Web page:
The main difference is that Europe has used some of the increase in productivity to increase leisure rather than income while the United States has done the opposite.

Soaring productivity

The stability of the U.S.-EU gap in relative income on a per capita basis comes from the decline in hours worked. To be specific, in the United States, over the period 1970 to 2000, GDP per hour increased by 38%. Hours worked per person also increased, by 26%. Thus, GDP per person increased by 64%.

In France, over the same period, GDP per hour increased by 83%. But hours worked per person decreased by 23% so GDP per capita only increased by 60%.

Choosing leisure

Viewed in that light, the performance of France and of the European Union in general does not look so bad. The EU had a much higher productivity growth rate than the United States. And the EU countries chose to allocate part of those gains to increased income and part to increased leisure.

True, unemployment has increased and is too high. But most of the decrease in hours worked per capita reflects a decrease in hours worked per worker rather than higher unemployment or lower participation.

This choice, however, does not suggest that a deep and wide-ranging reform process is not taking place in Europe. As a matter of fact, this process is driven by reforms in financial and product markets. Reforms in those markets are, in turn, increasing pressure for reform in the European labor market as well.

Significant reform in the European labor market will eventually take place, but it could not happen overnight and not without political tensions. These tensions have dominated and will continue to dominate the news. But they are a symptom of change not a reflection of immobility.

Last edited by eXcentris; 10-20-04 at 05:23 PM.
Old 10-20-04, 05:30 PM
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Productivity growth isn't the same as productivity. It's how much it has increased and it could have started from a very low level.
Old 10-20-04, 05:40 PM
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Originally posted by X
Productivity growth isn't the same as productivity. It's how much it has increased and it could have started from a very low level.
You're right. I should have mentionned that the article I posted (which refers to productivity growth) isn't directly tied to the comments I made in my 1st paragraph about productivity (GDP per hours worked). That's something I'd read in the paper a while back. I tried to find the info/rankings online but coudn't find anything. I stumbled upon the article I posted while searching.
Old 10-20-04, 05:41 PM
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I heard this a while ago. I was listening to a French economist on the radio earlier this year and he was basically saying that France simply cannot survive if it continues its current work ethic (basically what this article tells us). Callers phoned in complaining that Americans focused too much on work and their careers though.
Old 10-20-04, 05:45 PM
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It's still interesting to see the different approaches to work in different societies though. The US is much more work oriented and Europe/Canada are much more leisure oriented. I remember a few years ago there was a beer commercial (Bud I think) shown in the US and Canada. It showed steel mill workers finishing their work day and going for a beer afterwards. They had to change the commercial in Canada because it didn't work at all. So instead of steel mill workers they showed a bunch of people having a beer after a day of skiing.
Old 10-20-04, 06:01 PM
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Economic growth in France has lagged that of the United States on average by one percentage point every year over the past decade, as a combination of the shortened workweek, high unemployment and early retirement curbed the amount of time the French spend at work.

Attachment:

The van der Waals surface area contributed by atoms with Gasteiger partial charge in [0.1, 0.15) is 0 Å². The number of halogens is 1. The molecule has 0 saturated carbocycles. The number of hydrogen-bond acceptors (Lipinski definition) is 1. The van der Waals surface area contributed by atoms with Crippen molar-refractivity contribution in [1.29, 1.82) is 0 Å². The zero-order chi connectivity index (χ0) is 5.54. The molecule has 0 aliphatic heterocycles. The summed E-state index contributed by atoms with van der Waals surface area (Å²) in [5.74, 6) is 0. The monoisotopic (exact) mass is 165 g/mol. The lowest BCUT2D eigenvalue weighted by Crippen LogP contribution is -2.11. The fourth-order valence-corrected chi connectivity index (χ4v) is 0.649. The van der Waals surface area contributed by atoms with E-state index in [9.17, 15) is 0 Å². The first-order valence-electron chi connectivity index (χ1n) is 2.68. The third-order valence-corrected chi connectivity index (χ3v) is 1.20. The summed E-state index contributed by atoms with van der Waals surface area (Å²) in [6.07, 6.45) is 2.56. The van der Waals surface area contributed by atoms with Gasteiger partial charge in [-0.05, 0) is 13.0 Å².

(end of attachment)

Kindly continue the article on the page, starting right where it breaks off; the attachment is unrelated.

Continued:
And as people live longer, the state-funded health and retirement systems are coming under increasing strain.
Longer life expectancy, early retirement and government funded healthcare are not the recipe for a healthy economy.
Old 10-20-04, 10:23 PM
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Originally posted by kvrdave
You would think that with 4 weeks off a year and a 35 hour work week that things would be booming. Truly a suprise.
Why is that a surprise?

Australia managed to escape the last worldwide recession and achieve record growth during it. And we have 4 weeks off a year (rec leave) + 2 weeks worth of paid public holidays AND a 38 hour week.

Admittedly we could be different from some of Europe in that our 38 hour working week IS usually a 38 hour working week. Not a 25 hour week and 13 hours sitting around the water cooler.
Old 10-21-04, 12:23 AM
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You'd think with all that free time, they could spend 10 minutes a day taking a shower.
Old 10-21-04, 03:00 AM
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The US is much more work oriented and Europe/Canada are much more leisure oriented.
Canada has U.S. work-orientation and European wages. The worst of both worlds.
Old 10-21-04, 03:02 AM
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Australia managed to escape the last worldwide recession and achieve record growth during it. And we have 4 weeks off a year (rec leave) + 2 weeks worth of paid public holidays AND a 38 hour week.
Why is that not a surprise, seeing as Australia tightly controls who can live and work there?
Old 10-21-04, 03:38 AM
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Originally posted by Breakfast with Girls
I read the title as "France must work harder to stagnate"
I read it as "France must work harder on stargate."

Yeah, it's late.
Old 10-21-04, 09:55 PM
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Originally posted by DivxGuy
Why is that not a surprise, seeing as Australia tightly controls who can live and work there?
?? I would have thought it was no more or less tightly controlled than the USA or UK (and probably the rest of Europe). Of course, I could be wrong but from what I've seen we're happy to welcome most people (obviously as long as they can support themselves).
Old 10-22-04, 04:09 AM
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Originally posted by kvrdave
You would think that with 4 weeks off a year and a 35 hour work week that things would be booming. Truly a suprise.
In France you get more than 4 weeks off
It's more like 5 or even 6. Depends on the company.

Very few company truly applies the 35 hour schema. Because it is simply not possible. Like everywhere people work something like 40 to 45 hours/week (but paid 35 )

Germany which is "arbeit arbeit" (working) focused has deep trouble at the moment. France is doing well compare to them.

And even if you do not like the social model it does not prevent France to have some of the best and most profitable companies in the world....
Old 10-22-04, 04:18 AM
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Originally posted by naughty jonny
(obviously as long as they can support themselves).
I think that is the key right there.